Contemporary Japanese Writers

Yasuo Uchida*

Yasuo Uchida* 内田康夫

Yasuo Uchida (1934–)  is a popular author whose works have sold more than 100 million copies in Japan. His reputation as a mystery writer is built largely on a series of novels featuring the brilliant detective Mitsuhiko Asami, whose episodes exceeded 100 with the 2006 publication of Kireijima (Island of Abandoned Spirits). The fictional Asami is enormously popular and even has his own fan club.

After years as a copywriter and TV advertising executive, Uchida, in his forties, self-published Shisha no kodama (Echoes of the Dead). Despite this late start, he maintains a brisk writing pace, turning out three or four titles a year. Constant in his work is his evocation of the sensation of journeying to strange places and his research of historical legends that originate in these settings. All of Japan's 47 prefectures have appeared in his novels, many of which have become the basis for full-length TV movies. Another reason for his success is his puckish sense of humor: he frequently includes a character modeled on himself, introduced as "writer Yasuo Uchida," a confidante of Asami.

The inaugural work of the Asami series was Gotoba densetsu satsujin jiken (The Case of the Gotoba Legend Murder). Emperor Gotoba (1180?1239), who presided over a time of great political turmoil, was exiled from the capital of Kyoto to the Oki Islands in the Sea of Japan. Seven centuries later, Miyako Shōhōji, a 29-year-old office worker tracing the legendary route of Gotoba's exile as part of her travels, is murdered at a train station. A history book she had recently purchased is missing. Is the book evidence of some other crime? Or does history itself hold a clue?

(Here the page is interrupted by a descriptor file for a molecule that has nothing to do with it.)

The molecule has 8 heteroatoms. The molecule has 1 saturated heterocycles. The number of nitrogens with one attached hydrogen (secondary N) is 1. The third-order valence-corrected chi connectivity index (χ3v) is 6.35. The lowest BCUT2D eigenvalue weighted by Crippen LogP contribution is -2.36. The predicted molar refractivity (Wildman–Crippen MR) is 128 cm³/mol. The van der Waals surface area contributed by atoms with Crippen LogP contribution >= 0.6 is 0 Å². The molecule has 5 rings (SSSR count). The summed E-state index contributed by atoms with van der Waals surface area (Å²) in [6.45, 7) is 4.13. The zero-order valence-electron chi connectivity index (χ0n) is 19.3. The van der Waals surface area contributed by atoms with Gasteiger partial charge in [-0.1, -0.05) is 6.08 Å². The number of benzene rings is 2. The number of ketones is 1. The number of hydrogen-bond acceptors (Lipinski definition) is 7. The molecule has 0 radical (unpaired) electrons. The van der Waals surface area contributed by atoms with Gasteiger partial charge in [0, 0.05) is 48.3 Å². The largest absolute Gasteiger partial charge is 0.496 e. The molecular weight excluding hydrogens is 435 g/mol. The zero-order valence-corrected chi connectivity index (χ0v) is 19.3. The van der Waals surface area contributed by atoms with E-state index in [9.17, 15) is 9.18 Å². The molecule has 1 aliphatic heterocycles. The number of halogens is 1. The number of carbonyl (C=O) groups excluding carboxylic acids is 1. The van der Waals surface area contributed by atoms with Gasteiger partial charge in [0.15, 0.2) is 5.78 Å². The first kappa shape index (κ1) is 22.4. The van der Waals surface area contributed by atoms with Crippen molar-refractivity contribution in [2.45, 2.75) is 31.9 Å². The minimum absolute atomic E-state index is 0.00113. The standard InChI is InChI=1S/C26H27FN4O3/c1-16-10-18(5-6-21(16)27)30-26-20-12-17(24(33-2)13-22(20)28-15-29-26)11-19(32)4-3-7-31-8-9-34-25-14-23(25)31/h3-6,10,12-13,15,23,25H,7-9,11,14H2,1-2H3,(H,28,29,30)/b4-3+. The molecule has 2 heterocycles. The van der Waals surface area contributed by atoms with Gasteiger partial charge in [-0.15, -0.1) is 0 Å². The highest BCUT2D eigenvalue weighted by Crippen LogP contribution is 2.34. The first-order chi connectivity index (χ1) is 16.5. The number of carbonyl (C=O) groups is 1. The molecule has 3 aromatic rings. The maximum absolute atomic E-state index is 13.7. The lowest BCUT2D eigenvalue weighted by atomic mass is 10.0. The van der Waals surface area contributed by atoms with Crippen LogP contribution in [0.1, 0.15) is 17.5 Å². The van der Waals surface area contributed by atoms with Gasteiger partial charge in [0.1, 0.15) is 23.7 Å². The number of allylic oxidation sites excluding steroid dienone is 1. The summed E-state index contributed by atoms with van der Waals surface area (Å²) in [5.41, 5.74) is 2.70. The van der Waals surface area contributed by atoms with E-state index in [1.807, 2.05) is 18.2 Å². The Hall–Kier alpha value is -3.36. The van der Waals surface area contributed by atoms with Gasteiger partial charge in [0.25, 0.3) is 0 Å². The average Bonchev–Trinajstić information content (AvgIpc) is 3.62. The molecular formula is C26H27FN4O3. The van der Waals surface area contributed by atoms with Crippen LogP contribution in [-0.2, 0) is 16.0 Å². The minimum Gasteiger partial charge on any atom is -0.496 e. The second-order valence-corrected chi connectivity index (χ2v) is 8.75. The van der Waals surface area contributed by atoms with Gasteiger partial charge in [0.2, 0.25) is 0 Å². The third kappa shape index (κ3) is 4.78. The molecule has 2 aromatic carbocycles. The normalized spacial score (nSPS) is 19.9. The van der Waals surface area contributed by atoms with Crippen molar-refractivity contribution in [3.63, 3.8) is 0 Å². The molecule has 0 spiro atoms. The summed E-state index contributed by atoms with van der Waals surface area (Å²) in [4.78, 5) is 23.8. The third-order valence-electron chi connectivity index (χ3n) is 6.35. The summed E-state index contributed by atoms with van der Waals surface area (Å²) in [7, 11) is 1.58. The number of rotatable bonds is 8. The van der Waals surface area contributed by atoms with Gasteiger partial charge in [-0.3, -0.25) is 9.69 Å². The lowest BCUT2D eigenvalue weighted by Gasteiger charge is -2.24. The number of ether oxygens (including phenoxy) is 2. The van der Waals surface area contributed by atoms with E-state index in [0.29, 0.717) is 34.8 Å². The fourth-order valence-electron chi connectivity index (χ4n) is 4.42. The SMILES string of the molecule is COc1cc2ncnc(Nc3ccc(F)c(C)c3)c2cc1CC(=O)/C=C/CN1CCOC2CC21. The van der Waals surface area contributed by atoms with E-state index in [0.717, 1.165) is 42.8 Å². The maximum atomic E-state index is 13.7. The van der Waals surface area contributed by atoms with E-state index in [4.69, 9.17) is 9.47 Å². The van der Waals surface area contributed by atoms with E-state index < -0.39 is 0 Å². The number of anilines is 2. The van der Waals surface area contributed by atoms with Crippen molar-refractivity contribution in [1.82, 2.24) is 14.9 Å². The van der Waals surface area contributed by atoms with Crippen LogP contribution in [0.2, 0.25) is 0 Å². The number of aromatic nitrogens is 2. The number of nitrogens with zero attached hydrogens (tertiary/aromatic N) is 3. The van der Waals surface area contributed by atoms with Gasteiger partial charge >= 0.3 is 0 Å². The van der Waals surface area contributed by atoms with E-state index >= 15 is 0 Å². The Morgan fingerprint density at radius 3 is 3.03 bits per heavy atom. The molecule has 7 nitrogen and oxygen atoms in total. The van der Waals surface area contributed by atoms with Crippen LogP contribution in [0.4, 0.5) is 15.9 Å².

Asami, "a tall, handsome man of clearly good upbringing," comes from a family of elite government officials: his late father occupied a high post in the Ministry of Finance, and his older brother heads the Criminal Affairs Division of the National Police Agency. Asami himself is "a private eye, always sponging off his family, basically a freelance writer." Whereas fictional detectives are traditionally a prickly lot, he is laid-back. And whatever era the story is set in, his age never varies: Asami is forever 33 years old.

Although Asami hates airplanes, he does travel overseas in the novel Itaria gensōkyoku (Italian Fantasy), the sequel to Kihinshitsu no kaijin Asuka hen (Asuka: The Phantom in the V.I.P. Suite). The story revolves around the shroud of Turin, said to bear the marks of the crucified Christ. The premise of the story is that the shroud was stolen in 1973 during filming for a TV program and replaced with a fake. Thirty years later, art dealer Muta and his wife are traveling aboard the cruise ship Asuka, disembarking with five wealthy Japanese tourists for five days to stay near Florence, Italy, at a villa owned by a Swiss gentleman whose daughter-in-law is Japanese. The visitors receive the peculiar message "Beware of the phantom in the V.I.P. Suite." When a painter named Ishiwata is murdered, Asami is called in to investigate.

Asami has to dig deep. He uncovers the decades-earlier accidental death of Kuze, a Japanese resident of Carrara who worked at a marble quarry. Kuze and the painter Ishiwata, he learns, had been members of the Japanese Red Army. One of their acts of terrorism had been to steal the shroud of Turin and, with the help of the painter De Vita, hide it in the cellar of the villa. In an attempt to protect the shroud, the owner had sealed off the cellar, but when Ishiwata threatened him, the artist was killed by De Vita's daughter.

Uchida also writes the Kazuo Okabe mystery series, which focuses on the cases encountered by a police lieutenant. Hagiwara Sakutarō no bōrei (The Ghost of Sakutarō Hagiwara), the first title in the series, makes clever use of these lines by poet Sakutarō Hagiwara (1886?1942): "Looking foolish, the arms come out, the legs come out, the head comes poking out." A buried corpse portrays exactly this fantastical scene. Okabe's dogged investigation clears up a 30-year-old case of false accusation.


* Gotoba densetsu satsujin jiken (new edition, Kosaido Publishing, 1982, 231 pages)
* Hagiwara Sakutarō no bōrei (new edition, Tokuma Shoten, 1982, 229 pages)
* Itaria gensōkyoku (Kadokawa Shoten, 2004, 344 pages)